Agronomist, Richard Owens, has confirmed that continuing wet conditions are hampering cereal growers form getting on with critically important field work.

“Some areas were hit that little bit harder with the weather than others. As a rule of thumb, 65% was as much of the envisaged planting work that cereal growers in NI managed to achieve last autumn,” he said.

It has been estimated that between 60% and 65% of the targeted winter cereal planting levels were achieved in Northern Ireland last back end.

Richard Owens is confirming high levels of Net Blotch in winter barley crops at the present time

“Of the crops that were put in, it has been a very challenging and wet backend, winter and now early spring.

“Many crops have been water logged on and off, over the past few months,” Owens said.

It’s not all bad news, as according to Owens, many winter barley crops have now received their first application of fertiliser.

“Disease pressure is also an issue on many crops as well. Where barley is concerned, many crops have passed the T0 stage and are fast heading towards the production of the first node,” he said.

Diseases that can impact on winter barley crops at this stage of the season include net blotch and rhynchosporium.

“The use of a PGR will help boost tiller numbers and tiller numbers, which is a key determinant of final yields,” he added.

Given these circumstances, the agronomists is encouraging farmers to get a combined PGR and fungicide spray mix applied to winter barley crops as soon as possible.

Winter wheat

Where winter wheat is concerned, Richard Owens is confirming the greater difficulty that growers had in planting out crops, relative to winter barley.

“The reality is that winter wheat is struggling in places, particularly where ground conditions were particularly wet.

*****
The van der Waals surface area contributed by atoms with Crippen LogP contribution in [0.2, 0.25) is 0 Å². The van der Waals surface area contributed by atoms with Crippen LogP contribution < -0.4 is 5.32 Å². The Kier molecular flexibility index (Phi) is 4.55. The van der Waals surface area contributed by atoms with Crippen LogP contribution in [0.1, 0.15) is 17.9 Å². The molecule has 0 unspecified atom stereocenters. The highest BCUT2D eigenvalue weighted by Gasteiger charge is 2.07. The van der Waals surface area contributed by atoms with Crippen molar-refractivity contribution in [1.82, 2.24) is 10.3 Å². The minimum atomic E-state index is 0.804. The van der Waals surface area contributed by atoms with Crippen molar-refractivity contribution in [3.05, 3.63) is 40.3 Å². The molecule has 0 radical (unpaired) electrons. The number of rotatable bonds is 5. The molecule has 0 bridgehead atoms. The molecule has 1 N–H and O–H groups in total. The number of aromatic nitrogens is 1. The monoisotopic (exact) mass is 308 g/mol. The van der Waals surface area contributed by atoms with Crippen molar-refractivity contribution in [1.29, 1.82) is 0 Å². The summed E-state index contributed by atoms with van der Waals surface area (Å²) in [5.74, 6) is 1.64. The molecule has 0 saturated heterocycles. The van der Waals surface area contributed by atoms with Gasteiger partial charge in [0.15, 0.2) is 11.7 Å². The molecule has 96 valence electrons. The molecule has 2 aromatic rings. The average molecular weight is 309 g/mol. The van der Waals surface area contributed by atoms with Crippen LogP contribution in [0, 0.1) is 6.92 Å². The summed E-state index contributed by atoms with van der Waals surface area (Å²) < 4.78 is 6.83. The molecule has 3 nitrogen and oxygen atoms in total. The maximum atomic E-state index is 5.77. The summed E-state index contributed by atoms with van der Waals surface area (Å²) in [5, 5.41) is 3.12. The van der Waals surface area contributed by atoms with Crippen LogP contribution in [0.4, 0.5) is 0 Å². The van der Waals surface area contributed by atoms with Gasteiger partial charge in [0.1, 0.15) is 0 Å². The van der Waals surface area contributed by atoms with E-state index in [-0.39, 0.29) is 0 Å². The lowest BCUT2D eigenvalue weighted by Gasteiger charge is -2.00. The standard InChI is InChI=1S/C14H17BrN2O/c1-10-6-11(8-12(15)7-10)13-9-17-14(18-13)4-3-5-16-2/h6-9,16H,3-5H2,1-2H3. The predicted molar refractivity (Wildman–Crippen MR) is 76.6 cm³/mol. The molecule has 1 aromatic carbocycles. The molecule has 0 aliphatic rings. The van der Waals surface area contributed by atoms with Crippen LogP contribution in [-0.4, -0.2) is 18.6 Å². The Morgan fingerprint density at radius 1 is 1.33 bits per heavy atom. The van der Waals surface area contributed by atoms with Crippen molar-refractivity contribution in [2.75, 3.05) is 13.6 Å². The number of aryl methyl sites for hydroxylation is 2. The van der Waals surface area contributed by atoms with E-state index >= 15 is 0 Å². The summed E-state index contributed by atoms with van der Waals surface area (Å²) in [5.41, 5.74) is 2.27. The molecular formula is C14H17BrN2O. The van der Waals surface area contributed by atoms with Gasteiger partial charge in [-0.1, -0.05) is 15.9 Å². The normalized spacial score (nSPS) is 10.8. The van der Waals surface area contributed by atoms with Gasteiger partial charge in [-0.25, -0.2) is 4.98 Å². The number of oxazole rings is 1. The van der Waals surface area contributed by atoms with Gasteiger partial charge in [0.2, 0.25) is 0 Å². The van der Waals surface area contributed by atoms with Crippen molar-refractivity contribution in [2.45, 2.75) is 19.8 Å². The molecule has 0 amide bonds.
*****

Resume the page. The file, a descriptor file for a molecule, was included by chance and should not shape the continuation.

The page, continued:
“But wheat, in contrast to barley, has the potential to recover well. It is a hardier crop.”

Some farmers might look at the option of stitching in a new cereal option within exiting crops that have had fared particularly over the recent months.

“In these instances, the option of getting a final crop fit for the combine is very remote.

“Stitching in is an option best suited to dairy and livestock farms, where the crops can be cut for silage later in the season,” Owens said.

Spring barley

Turning to spring crops, the agronomist confirmed that barley seed is coming in from a range of Eastern European countries, including Poland the Czech Republic.

“All of this goes back to last year’s dreadful harvest and the very poor quality seed crops harvested in the UK at that time.

“Arable farmers in NI will know some of the imported varieties coming in. However, some will be totally new to them.

“The real challenge for farmers will be that of getting the sowing window they need to get crops into the ground,” the agronomist said.

Owens cited the varieties Diablo and Feedway as being currently available to growers of spring barley.


“I would not dispute the quality of the imported seed at all, but price will be an issue. Seed produced locally will be on-farm at around £580/t. The equivalent price for imported spring barley seed will be in the region of £750,” he said.

Challenging weather

The forecast for the next week and beyond contains rain. According to Owens, the later the spring sowing date, the lower will be the yield potential for cereal crops.

“This is one of the worst years that I can remember, stretching as far back as the end of last June.

“The weather has not settled at all – nutrient uptake levels have been poor. It has just had a continuing knock-on effect. This will impact final yield figures later in the season.

“Farmers are in a real dire situation. They need the weather to pick up as quickly as possible. But, unfortunately, there is no sign of this happening at the moment,” he stressed.